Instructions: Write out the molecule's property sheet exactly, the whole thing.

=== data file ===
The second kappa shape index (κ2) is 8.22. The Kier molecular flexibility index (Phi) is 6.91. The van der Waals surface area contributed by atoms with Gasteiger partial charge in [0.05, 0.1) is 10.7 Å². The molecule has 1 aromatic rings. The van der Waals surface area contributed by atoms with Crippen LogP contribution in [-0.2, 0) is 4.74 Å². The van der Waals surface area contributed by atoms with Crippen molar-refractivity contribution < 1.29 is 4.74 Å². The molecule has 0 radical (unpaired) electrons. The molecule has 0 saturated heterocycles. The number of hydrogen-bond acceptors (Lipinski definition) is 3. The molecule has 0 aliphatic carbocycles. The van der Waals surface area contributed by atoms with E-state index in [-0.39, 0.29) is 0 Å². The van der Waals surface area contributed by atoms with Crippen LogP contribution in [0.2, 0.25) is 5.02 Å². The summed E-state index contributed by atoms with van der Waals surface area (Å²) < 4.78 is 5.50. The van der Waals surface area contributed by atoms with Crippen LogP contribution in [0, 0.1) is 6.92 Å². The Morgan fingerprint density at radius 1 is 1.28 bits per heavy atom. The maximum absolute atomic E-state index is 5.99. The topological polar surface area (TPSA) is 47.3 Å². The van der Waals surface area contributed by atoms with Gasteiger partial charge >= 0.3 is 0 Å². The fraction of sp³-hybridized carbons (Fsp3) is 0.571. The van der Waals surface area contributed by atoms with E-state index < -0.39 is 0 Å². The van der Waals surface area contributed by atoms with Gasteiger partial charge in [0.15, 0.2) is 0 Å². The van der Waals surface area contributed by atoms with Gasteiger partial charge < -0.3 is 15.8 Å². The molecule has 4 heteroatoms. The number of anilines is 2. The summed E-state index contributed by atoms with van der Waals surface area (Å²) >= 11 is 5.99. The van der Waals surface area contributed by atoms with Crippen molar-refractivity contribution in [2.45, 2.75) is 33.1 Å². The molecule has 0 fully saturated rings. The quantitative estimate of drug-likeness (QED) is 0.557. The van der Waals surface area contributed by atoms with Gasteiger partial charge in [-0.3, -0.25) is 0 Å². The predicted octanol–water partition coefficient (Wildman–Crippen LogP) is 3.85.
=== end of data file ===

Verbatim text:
The second kappa shape index (κ2) is 8.22. The Kier molecular flexibility index (Phi) is 6.91. The van der Waals surface area contributed by atoms with Gasteiger partial charge in [0.05, 0.1) is 10.7 Å². The molecule has 1 aromatic rings. The van der Waals surface area contributed by atoms with Crippen LogP contribution in [-0.2, 0) is 4.74 Å². The van der Waals surface area contributed by atoms with Crippen molar-refractivity contribution < 1.29 is 4.74 Å². The molecule has 0 radical (unpaired) electrons. The molecule has 0 saturated heterocycles. The number of hydrogen-bond acceptors (Lipinski definition) is 3. The molecule has 0 aliphatic carbocycles. The van der Waals surface area contributed by atoms with E-state index in [-0.39, 0.29) is 0 Å². The van der Waals surface area contributed by atoms with Crippen LogP contribution in [0.2, 0.25) is 5.02 Å². The summed E-state index contributed by atoms with van der Waals surface area (Å²) < 4.78 is 5.50. The van der Waals surface area contributed by atoms with Crippen LogP contribution in [0, 0.1) is 6.92 Å². The Morgan fingerprint density at radius 1 is 1.28 bits per heavy atom. The maximum absolute atomic E-state index is 5.99. The topological polar surface area (TPSA) is 47.3 Å². The van der Waals surface area contributed by atoms with Gasteiger partial charge >= 0.3 is 0 Å². The fraction of sp³-hybridized carbons (Fsp3) is 0.571. The van der Waals surface area contributed by atoms with E-state index < -0.39 is 0 Å². The van der Waals surface area contributed by atoms with Gasteiger partial charge in [0.15, 0.2) is 0 Å². The van der Waals surface area contributed by atoms with Gasteiger partial charge < -0.3 is 15.8 Å². The molecule has 4 heteroatoms. The number of anilines is 2. The summed E-state index contributed by atoms with van der Waals surface area (Å²) >= 11 is 5.99. The van der Waals surface area contributed by atoms with Crippen molar-refractivity contribution in [2.45, 2.75) is 33.1 Å². The molecule has 0 fully saturated rings. The quantitative estimate of drug-likeness (QED) is 0.557. The van der Waals surface area contributed by atoms with Gasteiger partial charge in [-0.3, -0.25) is 0 Å². The predicted octanol–water partition coefficient (Wildman–Crippen LogP) is 3.85.